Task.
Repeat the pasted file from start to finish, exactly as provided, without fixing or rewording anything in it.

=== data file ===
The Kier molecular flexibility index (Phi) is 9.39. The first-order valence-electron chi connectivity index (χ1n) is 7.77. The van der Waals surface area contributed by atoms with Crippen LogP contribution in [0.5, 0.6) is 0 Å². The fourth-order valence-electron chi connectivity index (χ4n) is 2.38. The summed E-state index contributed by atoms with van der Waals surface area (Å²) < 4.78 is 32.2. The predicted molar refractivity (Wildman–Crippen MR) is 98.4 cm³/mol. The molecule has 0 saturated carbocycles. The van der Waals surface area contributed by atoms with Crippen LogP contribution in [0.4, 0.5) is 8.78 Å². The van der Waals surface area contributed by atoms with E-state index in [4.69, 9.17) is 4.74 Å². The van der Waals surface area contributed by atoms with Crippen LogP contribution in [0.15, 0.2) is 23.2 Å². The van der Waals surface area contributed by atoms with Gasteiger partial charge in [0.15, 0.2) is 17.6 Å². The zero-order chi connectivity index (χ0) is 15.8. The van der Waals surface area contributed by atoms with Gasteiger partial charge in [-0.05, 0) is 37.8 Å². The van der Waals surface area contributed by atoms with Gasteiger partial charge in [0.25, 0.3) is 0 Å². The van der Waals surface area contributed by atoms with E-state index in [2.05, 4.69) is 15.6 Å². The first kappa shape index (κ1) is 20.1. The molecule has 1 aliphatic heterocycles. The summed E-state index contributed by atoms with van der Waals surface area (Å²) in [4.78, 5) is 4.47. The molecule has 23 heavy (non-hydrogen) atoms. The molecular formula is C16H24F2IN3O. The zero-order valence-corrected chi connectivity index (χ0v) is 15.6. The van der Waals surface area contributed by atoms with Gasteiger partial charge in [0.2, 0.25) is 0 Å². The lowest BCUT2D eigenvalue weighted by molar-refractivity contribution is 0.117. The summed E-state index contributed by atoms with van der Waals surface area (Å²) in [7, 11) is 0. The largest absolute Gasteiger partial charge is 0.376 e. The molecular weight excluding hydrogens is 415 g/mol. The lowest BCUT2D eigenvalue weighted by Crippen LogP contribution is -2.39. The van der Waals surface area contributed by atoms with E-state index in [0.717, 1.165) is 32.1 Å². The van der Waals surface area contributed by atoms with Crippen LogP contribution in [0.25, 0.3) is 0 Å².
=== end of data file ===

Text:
The Kier molecular flexibility index (Phi) is 9.39. The first-order valence-electron chi connectivity index (χ1n) is 7.77. The van der Waals surface area contributed by atoms with Crippen LogP contribution in [0.5, 0.6) is 0 Å². The fourth-order valence-electron chi connectivity index (χ4n) is 2.38. The summed E-state index contributed by atoms with van der Waals surface area (Å²) < 4.78 is 32.2. The predicted molar refractivity (Wildman–Crippen MR) is 98.4 cm³/mol. The molecule has 0 saturated carbocycles. The van der Waals surface area contributed by atoms with Crippen LogP contribution in [0.4, 0.5) is 8.78 Å². The van der Waals surface area contributed by atoms with E-state index in [4.69, 9.17) is 4.74 Å². The van der Waals surface area contributed by atoms with Crippen LogP contribution in [0.15, 0.2) is 23.2 Å². The van der Waals surface area contributed by atoms with Gasteiger partial charge in [0.15, 0.2) is 17.6 Å². The zero-order chi connectivity index (χ0) is 15.8. The van der Waals surface area contributed by atoms with Gasteiger partial charge in [-0.05, 0) is 37.8 Å². The van der Waals surface area contributed by atoms with Gasteiger partial charge in [0.25, 0.3) is 0 Å². The van der Waals surface area contributed by atoms with E-state index in [2.05, 4.69) is 15.6 Å². The first kappa shape index (κ1) is 20.1. The molecule has 1 aliphatic heterocycles. The summed E-state index contributed by atoms with van der Waals surface area (Å²) in [4.78, 5) is 4.47. The molecule has 23 heavy (non-hydrogen) atoms. The molecular formula is C16H24F2IN3O. The zero-order valence-corrected chi connectivity index (χ0v) is 15.6. The van der Waals surface area contributed by atoms with Gasteiger partial charge in [0.2, 0.25) is 0 Å². The lowest BCUT2D eigenvalue weighted by molar-refractivity contribution is 0.117. The summed E-state index contributed by atoms with van der Waals surface area (Å²) in [7, 11) is 0. The largest absolute Gasteiger partial charge is 0.376 e. The molecular weight excluding hydrogens is 415 g/mol. The lowest BCUT2D eigenvalue weighted by Crippen LogP contribution is -2.39. The van der Waals surface area contributed by atoms with E-state index in [0.717, 1.165) is 32.1 Å². The van der Waals surface area contributed by atoms with Crippen LogP contribution in [0.25, 0.3) is 0 Å².